Other theories relating to the origin and the nature of society include the one connected with man’s ‘Herd-instinct’ and the concept of the ‘group mind’. Some writers like Mc Dougall maintain that social behaviour is determined by man’s social instincts, while others feel that social behaviour is the result of the social environment into which man is born.
The herd-instinct theory explains the concept of man being a social animal in his tendency to herd together and to suffer in conditions of isolation. This instinct is present in animals too, but in the case of man it is extended to other sensibilities also.
Man is capable of reacting to the attitudes of others in society towards him, that is, to attitudes of friendliness or hostility; he has an inborn quality to adapt himself to his social environment. Galton explains the quality of gregariousness in man with the help of the example of the Damara ox which would show signs of desperation when separated from its kind. Man’s herd-instinct may not be that acute, but possesses the instinct as his basic quality.
Some writers maintain that while man has a herd-instinct, he also enjoys the power to adapt himself to his social environment. In other works, he does not merely like to live with his fellow beings; he is capable of establishing a definite mode of relationship with them. The theory of ‘Social induction’ explains the stages in which an individual would respond to certain tendencies in moulding his social behaviour.
First, he would develop the tendency of ‘suggestion’, that is, the tendency to respond by an acceptance of opinions expressed by other people. In the next stage, he would respond emotionally to the expression of the feelings of other people, and this is known, as the ‘sympathy” stage. Finally, he develops the tendency to ‘imitate’ the behaviour and activities of other people.
Another theory that explains social relationships is that of ‘Dominance and Submission’. In any group, these opposite tendencies may determine social relations, and, therefore, while some would seek to dominate, others would submit, and this relation may be transmitted serially, that is, from A to B. from B to C, C to D, and so on. However, no individual may be characterized by qualities of either dominance or submission alone. An individual may be submissive in some matters and dominating with regard to other matters. A person may be so negative in his psychological traits that he will be neither dominating nor submissive.
The ‘Group-Mind’ theory merely replaces the concept of society as an organism by the thought that society has a collective or a group mind. Emile Durkheim maintains that this social mind or the group mind is an entity that is quite distinct from the mind or the mental processes of every individual in it. Once again, like the organismic theory, it is a mere metaphorical appreciation of facts.
McDougall’s submission that ‘every society is capable of having a group mind or an organized system of mental or purposive forces’ has not been accepted by several writers. They maintain that in the case of a group decision, one would notice that the decision is truly being taken by some leading individual or by some dominant majority.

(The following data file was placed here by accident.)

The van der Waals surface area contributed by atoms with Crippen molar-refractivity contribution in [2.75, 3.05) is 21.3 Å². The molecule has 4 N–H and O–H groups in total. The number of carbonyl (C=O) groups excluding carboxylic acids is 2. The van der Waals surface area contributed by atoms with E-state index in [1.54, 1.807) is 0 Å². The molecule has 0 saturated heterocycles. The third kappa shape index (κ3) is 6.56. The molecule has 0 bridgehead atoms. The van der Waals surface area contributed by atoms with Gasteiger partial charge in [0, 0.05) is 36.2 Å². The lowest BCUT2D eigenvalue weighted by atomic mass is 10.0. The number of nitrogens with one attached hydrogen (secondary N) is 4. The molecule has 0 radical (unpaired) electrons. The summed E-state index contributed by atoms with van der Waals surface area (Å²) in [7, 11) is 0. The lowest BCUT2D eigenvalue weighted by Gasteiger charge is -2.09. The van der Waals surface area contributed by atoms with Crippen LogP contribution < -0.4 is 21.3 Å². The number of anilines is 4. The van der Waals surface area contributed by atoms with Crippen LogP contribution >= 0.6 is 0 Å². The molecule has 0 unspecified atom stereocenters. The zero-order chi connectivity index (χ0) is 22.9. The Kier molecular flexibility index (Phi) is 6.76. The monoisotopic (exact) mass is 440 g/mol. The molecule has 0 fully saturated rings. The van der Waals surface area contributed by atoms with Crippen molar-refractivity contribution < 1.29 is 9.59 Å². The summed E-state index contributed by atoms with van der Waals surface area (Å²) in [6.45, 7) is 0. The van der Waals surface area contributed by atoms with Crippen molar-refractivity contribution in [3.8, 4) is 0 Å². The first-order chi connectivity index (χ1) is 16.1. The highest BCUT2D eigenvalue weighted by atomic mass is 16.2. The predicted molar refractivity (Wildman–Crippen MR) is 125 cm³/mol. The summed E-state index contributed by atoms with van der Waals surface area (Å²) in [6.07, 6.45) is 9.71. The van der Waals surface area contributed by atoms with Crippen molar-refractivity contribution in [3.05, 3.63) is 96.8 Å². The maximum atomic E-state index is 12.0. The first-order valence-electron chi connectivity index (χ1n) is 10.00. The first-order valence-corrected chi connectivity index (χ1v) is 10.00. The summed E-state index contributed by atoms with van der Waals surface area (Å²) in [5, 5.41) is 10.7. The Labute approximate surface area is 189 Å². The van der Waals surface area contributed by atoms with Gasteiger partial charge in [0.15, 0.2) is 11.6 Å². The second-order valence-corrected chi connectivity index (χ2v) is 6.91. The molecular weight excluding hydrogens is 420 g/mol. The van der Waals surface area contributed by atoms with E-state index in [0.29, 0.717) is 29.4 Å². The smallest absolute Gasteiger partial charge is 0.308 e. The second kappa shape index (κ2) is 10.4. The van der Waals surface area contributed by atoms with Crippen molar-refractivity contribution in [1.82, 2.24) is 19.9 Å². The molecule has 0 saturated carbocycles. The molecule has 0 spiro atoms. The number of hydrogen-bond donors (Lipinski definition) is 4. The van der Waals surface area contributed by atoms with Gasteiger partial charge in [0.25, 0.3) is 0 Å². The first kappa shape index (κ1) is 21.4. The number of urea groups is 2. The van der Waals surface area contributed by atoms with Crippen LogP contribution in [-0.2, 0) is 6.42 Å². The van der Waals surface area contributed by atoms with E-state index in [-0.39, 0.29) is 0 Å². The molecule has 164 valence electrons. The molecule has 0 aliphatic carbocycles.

The group then becomes a mere instrument for giving expression to his or their own opinions or wills. A true group-mind is a condition of unanimity which might have been obtained in certain primitive societies. In modern times, a consensus is the closest approximation to the concept of the group-mind.
In the final analysis, one would say that in social relations neither the society nor the individual has its own distinct importance, for one is manifestly linked with the other. While society as a unit has its importance, the individual has no less significance in the context. A class of students is indeed a group but, as the class cannot be constituted without individual students, an individual student has no group importance without the class. Hence, the society exists for the individual as much as the individual exists for the society.
Individual and Society:
In the growth and development of the individual, the role of the society may be explored by taking into consideration that, though man is a social animal, he is not born as such. In his initial stages, his basic needs determine the course of his living. A child in its early years is not conscious of the culture into which it is born, but in the later stages he is gradually moulded by his environment and the social institutions around him.
According to the German philosopher, Fichte, man acquires his human qualities only after coming into contact with society. It will be found in the course of our discussion on culture and personality that an individual’s personality will be determined mainly by the culture which has been his social environment.
Therefore, it is maintained by several thinkers that the individual is a social product. It is undeniable that the society, even the primitive one, shapes and moulds the course of life of the individual. A child, when it comes to this world, has no sensibility of social relations; but by the time it reaches adulthood it places upon itself the imprint of the .ways of its society. Sociologists have studied the cases of certain individuals, who did not have the benefit of society from their childhood and consequently did not develop signs of social consciousness and behaviour.
In Germany, one Kaspar Hauser remained without any social contact till the age of seventeen, and when he happened to wander into the city of Nuremberg in 1828 he could hardly walk; he had the mind of an infant and took, inanimate objects for living beings. He spoke no language but, like an animal, could make certain inarticulate sounds.